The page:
20 Copyright © 2004 Pearson Education, Inc., publishing as Benjamin Cummings

21 The  (gamma) Proteobacteria Learning objective: Make a dichotomous key to distinguish among the  - proteobacteria described in this chapter.

22 Copyright © 2004 Pearson Education, Inc., publishing as Benjamin Cummings Pseudomonadales: Pseudomonas Gram - Opportunistic pathogens Metabolically diverse Polar flagella (characteristic, as in picture) Azotobacter and Azomonas.Nitrogen fixing Moraxella.Conjunctivitis The  (gamma) Proteobacteria Figure 11.7

23 Copyright © 2004 Pearson Education, Inc., publishing as Benjamin Cummings Legionellales: Legionella Found in streams, warm-water pipes, cooling towers of air-conditioning L. pneumophilia (Legionnaire's) Coxiella Q fever transmitted via aerosols or milk The  (gamma) Proteobacteria Figure 24.15b Coxiella burnetii

24 Copyright © 2004 Pearson Education, Inc., publishing as Benjamin Cummings Vibrionales: Found in coastal water Vibrio cholerae causes cholera Slight curvature of rods V. parahaemolyticus causes gastroenteritis (raw/undercooked shellfish) The  (gamma) Proteobacteria Figure 11.8

25 Copyright © 2004 Pearson Education, Inc., publishing as Benjamin Cummings The  (gamma) Proteobacteria Enterobacteriales (enterics – intestinal tracts): Peritrichous flagella, facultatively anaerobic Enterobacter Erwinia Escherichia Klebsiella Proteus Salmonella Serratia Shigella Yersinia The  (gamma) Proteobacteria

26 Copyright © 2004 Pearson Education, Inc., publishing as Benjamin Cummings The  (gamma) Proteobacteria Figure 11.9a, b Proteus mirabilis – swarmer due to multiple flagella

27 Copyright © 2004 Pearson Education, Inc., publishing as Benjamin Cummings Pasteurellales: Non-motile Human and animal pathogens Pasteurella Cause pneumonia and septicemia Haemophilus Require X factor (heme) and V factor (NAD +, NADP + ) factors from blood hemoglobin H. influenzae – several important diseases (meningitis, earaches, epiglotitis, bronchitis, etc.) The  (gamma) Proteobacteria

28 Copyright © 2004 Pearson Education, Inc., publishing as Benjamin Cummings Beggiatoa Chemoautotrophic, oxidize H 2 S to S 0 for energy Interface between aerobic and anaerobic layers in aquatic sediments Factor in discovery of of autotrophic metabolism Francisella Chemoheterotrophic, tularemia The  (gamma) Proteobacteria

29 Copyright © 2004 Pearson Education, Inc., publishing as Benjamin Cummings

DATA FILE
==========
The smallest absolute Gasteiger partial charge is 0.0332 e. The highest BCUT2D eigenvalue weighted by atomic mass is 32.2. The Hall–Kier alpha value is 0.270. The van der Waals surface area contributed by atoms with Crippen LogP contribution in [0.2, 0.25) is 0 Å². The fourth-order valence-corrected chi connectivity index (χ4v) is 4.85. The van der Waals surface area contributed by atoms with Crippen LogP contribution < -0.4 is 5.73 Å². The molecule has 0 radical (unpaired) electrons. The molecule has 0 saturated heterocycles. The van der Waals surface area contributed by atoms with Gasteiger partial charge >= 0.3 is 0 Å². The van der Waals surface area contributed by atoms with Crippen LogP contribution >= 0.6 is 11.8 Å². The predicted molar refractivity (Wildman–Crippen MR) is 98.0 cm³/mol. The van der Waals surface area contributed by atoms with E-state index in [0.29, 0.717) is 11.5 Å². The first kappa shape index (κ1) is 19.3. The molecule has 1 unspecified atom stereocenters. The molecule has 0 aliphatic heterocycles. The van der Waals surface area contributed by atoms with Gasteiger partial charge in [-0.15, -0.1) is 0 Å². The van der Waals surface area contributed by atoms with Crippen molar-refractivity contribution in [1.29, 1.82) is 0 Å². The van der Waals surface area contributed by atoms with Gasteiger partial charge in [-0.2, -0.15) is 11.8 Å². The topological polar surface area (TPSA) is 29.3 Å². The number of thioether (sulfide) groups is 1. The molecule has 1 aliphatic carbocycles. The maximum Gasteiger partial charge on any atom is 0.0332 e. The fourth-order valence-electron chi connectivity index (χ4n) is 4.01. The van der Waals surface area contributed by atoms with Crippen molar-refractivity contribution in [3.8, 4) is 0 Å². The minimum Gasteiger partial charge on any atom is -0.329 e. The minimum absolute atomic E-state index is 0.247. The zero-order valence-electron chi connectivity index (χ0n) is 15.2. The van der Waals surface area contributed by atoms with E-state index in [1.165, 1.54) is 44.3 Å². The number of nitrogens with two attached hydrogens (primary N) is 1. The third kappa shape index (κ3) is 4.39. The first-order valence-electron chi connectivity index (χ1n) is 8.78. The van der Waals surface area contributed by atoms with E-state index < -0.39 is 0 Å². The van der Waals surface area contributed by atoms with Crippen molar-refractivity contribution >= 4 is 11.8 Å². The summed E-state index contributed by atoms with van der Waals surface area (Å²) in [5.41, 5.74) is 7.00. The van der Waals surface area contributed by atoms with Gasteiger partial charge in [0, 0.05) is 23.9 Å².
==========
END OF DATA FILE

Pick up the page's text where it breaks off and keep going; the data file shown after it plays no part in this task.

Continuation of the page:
30 The  (delta) Proteobacteria Learning objective: Make a dichotomous key to distinguish among the  - proteobacteria described in this chapter.

31 Copyright © 2004 Pearson Education, Inc., publishing as Benjamin Cummings Bdellovibrio. Prey on other bacteria Desulfovibrionales. Use S instead of O 2 as final electron acceptor (sulfur reducing) Releases tons of H 2 S into atmosphere, key part in sulfur cycle Myxococcales. Gliding. Cells aggregate to form myxospores (stalked fruiting body – 2 nd slide next) Leave behind a slime trail (next slide) Nutrition from bacteria they encounter The  (delta) Proteobacteria

32 Copyright © 2004 Pearson Education, Inc., publishing as Benjamin Cummings The  (delta) Proteobacteria Figure 11.10a

33 Copyright © 2004 Pearson Education, Inc., publishing as Benjamin Cummings The  (delta) Proteobacteria Figure 11.1b

34 Copyright © 2004 Pearson Education, Inc., publishing as Benjamin Cummings The  (epsilon) Proteobacteria Learning objective: Make a dichotomous key to distinguish among the  - proteobacteria described in this chapter.

35 Copyright © 2004 Pearson Education, Inc., publishing as Benjamin Cummings The  (epsilon) Proteobacteria Figure 11.1a Helicobacter Multiple flagella Peptic ulcers Stomach cancer Campylobacter One polar flagellum Gastroenteritis

36 Copyright © 2004 Pearson Education, Inc., publishing as Benjamin Cummings Helicobacter pylori: Example of a helical bacterium that doesn’t make a complete twist (different from spirochetes)

37 Copyright © 2004 Pearson Education, Inc., publishing as Benjamin Cummings

38

39 The Nonproteobacteria Gram-Negative Bacteria Learning objective: Make a dichotomous key to distinguish among the gram- negative nonproteobacteria described in this chapter.

40 Copyright © 2004 Pearson Education, Inc., publishing as Benjamin Cummings Oxygenic photosynthesis Once called blue-green algae Water species have gas vacuoles for buoyancy Gliding motility Fix nitrogen in heterocysts Played important part in development of life on earth, producing oxygen atmosphere Cyanobacteria

41 Copyright © 2004 Pearson Education, Inc., publishing as Benjamin Cummings Cyanobacteria Figure 11.12a-c

42 Copyright © 2004 Pearson Education, Inc., publishing as Benjamin Cummings

43 Anoxygenic photosynthesis Purple and green sulfur bacteria (bottom formula) Purple and Green Photosynthetic Bacteria 2H 2 O + CO 2 light (CH 2 O) + H 2 O + O 2 2H 2 S + CO 2 light (CH 2 O) + H 2 O + 2S 0 Learning objective: Compare and contrast purple and green photosynthetic bacteria with cyanobacteria